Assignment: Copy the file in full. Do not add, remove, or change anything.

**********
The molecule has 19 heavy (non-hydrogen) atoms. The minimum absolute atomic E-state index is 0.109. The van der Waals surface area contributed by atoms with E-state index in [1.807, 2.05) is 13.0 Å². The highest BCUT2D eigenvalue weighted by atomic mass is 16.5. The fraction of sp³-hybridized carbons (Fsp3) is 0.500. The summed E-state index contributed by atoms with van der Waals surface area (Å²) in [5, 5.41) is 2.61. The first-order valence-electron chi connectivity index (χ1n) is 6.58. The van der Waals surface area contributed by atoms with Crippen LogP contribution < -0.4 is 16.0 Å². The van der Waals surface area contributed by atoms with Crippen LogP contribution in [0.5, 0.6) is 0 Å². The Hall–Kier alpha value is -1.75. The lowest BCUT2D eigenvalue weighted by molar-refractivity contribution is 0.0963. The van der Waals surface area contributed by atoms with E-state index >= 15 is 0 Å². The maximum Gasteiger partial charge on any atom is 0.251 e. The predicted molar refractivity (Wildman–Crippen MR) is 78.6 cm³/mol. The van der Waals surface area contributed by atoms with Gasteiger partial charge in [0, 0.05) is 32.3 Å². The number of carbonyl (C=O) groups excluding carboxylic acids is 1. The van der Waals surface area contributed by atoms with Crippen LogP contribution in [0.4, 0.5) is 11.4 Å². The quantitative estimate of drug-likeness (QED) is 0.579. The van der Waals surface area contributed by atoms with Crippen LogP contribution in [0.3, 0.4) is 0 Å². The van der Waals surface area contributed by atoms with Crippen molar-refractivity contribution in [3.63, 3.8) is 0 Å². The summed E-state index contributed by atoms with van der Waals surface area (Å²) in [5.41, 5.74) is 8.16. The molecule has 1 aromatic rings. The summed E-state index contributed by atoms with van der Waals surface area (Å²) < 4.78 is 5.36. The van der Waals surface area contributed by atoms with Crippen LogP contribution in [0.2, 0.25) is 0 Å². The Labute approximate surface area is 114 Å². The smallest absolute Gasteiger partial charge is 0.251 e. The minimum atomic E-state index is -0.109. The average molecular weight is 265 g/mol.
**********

The molecule has 19 heavy (non-hydrogen) atoms. The minimum absolute atomic E-state index is 0.109. The van der Waals surface area contributed by atoms with E-state index in [1.807, 2.05) is 13.0 Å². The highest BCUT2D eigenvalue weighted by atomic mass is 16.5. The fraction of sp³-hybridized carbons (Fsp3) is 0.500. The summed E-state index contributed by atoms with van der Waals surface area (Å²) in [5, 5.41) is 2.61. The first-order valence-electron chi connectivity index (χ1n) is 6.58. The van der Waals surface area contributed by atoms with Crippen LogP contribution < -0.4 is 16.0 Å². The van der Waals surface area contributed by atoms with Crippen LogP contribution in [0.5, 0.6) is 0 Å². The Hall–Kier alpha value is -1.75. The lowest BCUT2D eigenvalue weighted by molar-refractivity contribution is 0.0963. The van der Waals surface area contributed by atoms with E-state index >= 15 is 0 Å². The maximum Gasteiger partial charge on any atom is 0.251 e. The predicted molar refractivity (Wildman–Crippen MR) is 78.6 cm³/mol. The van der Waals surface area contributed by atoms with Gasteiger partial charge in [0, 0.05) is 32.3 Å². The number of carbonyl (C=O) groups excluding carboxylic acids is 1. The van der Waals surface area contributed by atoms with Crippen LogP contribution in [0.4, 0.5) is 11.4 Å². The quantitative estimate of drug-likeness (QED) is 0.579. The van der Waals surface area contributed by atoms with Crippen LogP contribution in [0.3, 0.4) is 0 Å². The van der Waals surface area contributed by atoms with Crippen molar-refractivity contribution in [3.63, 3.8) is 0 Å². The summed E-state index contributed by atoms with van der Waals surface area (Å²) in [5.41, 5.74) is 8.16. The molecule has 1 aromatic rings. The summed E-state index contributed by atoms with van der Waals surface area (Å²) < 4.78 is 5.36. The van der Waals surface area contributed by atoms with Crippen LogP contribution in [0.2, 0.25) is 0 Å². The Labute approximate surface area is 114 Å². The smallest absolute Gasteiger partial charge is 0.251 e. The minimum atomic E-state index is -0.109. The average molecular weight is 265 g/mol.